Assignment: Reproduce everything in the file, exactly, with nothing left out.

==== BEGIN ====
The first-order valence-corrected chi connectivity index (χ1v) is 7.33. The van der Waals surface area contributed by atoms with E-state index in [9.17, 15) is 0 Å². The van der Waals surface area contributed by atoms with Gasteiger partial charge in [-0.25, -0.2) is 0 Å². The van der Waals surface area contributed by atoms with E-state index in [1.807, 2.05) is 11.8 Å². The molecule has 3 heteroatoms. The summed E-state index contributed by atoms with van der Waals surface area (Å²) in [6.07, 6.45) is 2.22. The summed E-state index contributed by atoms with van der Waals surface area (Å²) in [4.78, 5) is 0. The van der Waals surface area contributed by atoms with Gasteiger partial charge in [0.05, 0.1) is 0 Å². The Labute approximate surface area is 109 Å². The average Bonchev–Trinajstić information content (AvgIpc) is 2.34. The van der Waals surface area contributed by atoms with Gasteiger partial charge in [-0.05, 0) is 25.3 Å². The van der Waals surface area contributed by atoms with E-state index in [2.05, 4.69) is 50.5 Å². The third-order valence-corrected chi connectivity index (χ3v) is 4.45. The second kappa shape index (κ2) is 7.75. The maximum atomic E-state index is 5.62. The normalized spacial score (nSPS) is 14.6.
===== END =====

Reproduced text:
The first-order valence-corrected chi connectivity index (χ1v) is 7.33. The van der Waals surface area contributed by atoms with E-state index in [9.17, 15) is 0 Å². The van der Waals surface area contributed by atoms with Gasteiger partial charge in [-0.25, -0.2) is 0 Å². The van der Waals surface area contributed by atoms with E-state index in [1.807, 2.05) is 11.8 Å². The molecule has 3 heteroatoms. The summed E-state index contributed by atoms with van der Waals surface area (Å²) in [6.07, 6.45) is 2.22. The summed E-state index contributed by atoms with van der Waals surface area (Å²) in [4.78, 5) is 0. The van der Waals surface area contributed by atoms with Gasteiger partial charge in [0.05, 0.1) is 0 Å². The Labute approximate surface area is 109 Å². The average Bonchev–Trinajstić information content (AvgIpc) is 2.34. The van der Waals surface area contributed by atoms with Gasteiger partial charge in [-0.05, 0) is 25.3 Å². The van der Waals surface area contributed by atoms with E-state index in [2.05, 4.69) is 50.5 Å². The third-order valence-corrected chi connectivity index (χ3v) is 4.45. The second kappa shape index (κ2) is 7.75. The maximum atomic E-state index is 5.62. The normalized spacial score (nSPS) is 14.6.